Skip to content

The Schiller National Museum, designed by the architects Ludwig Eisenlohr and Carl Weigle, was completed in 1903 and expanded in 1934 by the city master builder Keim. It is situated on the hills overlooking the Neckar valley and forms an ensemble of buildings together with the German Literature Archive, built in the 1970s, and the Museum of Modern Literature, completed by David Chipperfield Architects Berlin in 2006.

A registered landmark, the building plays a special architectural role in the group, with its functional and typological overlapping of museum, memorial, archive and library. Dedicated to honouring the memory of Friedrich Schiller, the building stylistically reflects the classical period. Free from war damage and in continuous use since its completion, the historic substance is conserved in several main parts of the building.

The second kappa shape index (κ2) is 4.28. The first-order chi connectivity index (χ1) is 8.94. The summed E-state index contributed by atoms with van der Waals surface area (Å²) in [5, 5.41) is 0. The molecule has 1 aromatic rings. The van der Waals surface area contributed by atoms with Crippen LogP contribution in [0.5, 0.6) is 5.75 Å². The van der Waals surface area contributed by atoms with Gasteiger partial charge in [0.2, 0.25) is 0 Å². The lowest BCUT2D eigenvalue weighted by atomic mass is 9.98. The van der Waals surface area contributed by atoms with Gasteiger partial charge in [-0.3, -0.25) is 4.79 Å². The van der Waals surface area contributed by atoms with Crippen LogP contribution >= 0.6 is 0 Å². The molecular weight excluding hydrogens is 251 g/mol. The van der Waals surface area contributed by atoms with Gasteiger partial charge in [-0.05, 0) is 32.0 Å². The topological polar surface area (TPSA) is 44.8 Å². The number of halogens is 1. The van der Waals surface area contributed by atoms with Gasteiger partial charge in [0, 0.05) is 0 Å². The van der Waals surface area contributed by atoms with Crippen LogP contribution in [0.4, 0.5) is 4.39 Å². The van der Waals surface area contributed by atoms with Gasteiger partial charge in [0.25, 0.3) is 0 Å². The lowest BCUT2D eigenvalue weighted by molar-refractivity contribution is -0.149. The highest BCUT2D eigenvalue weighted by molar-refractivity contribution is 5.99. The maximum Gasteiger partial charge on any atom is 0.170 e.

The interior modernisation includes the exhibition rooms on the main  floor as well as the rooms at the lower level. The attic had already been rebuilt during the modernisation of the roof, the facade and the windows several years previously.
The exhibition rooms on the main floor, which were last redesigned in the 1970s, have been brought up to date in terms of technical facilities for the presentation of original exhibits. To better reflect the existing structural conditions of the building, the carpet was removed and replaced with coloured linoleum. Keeping in mind the original surviving building parts, the rooms were repainted and now present a succession of rooms in the style typical of the Weimar classic period. The largely conserved axis of the house with the vestibule, stairwell and Schiller hall form the heart of the museum. During restoration the white emulsion paint covering the stuccoed walls and ceiling was carefully removed and the exposed remains of the polychrome layer were carefully touched up.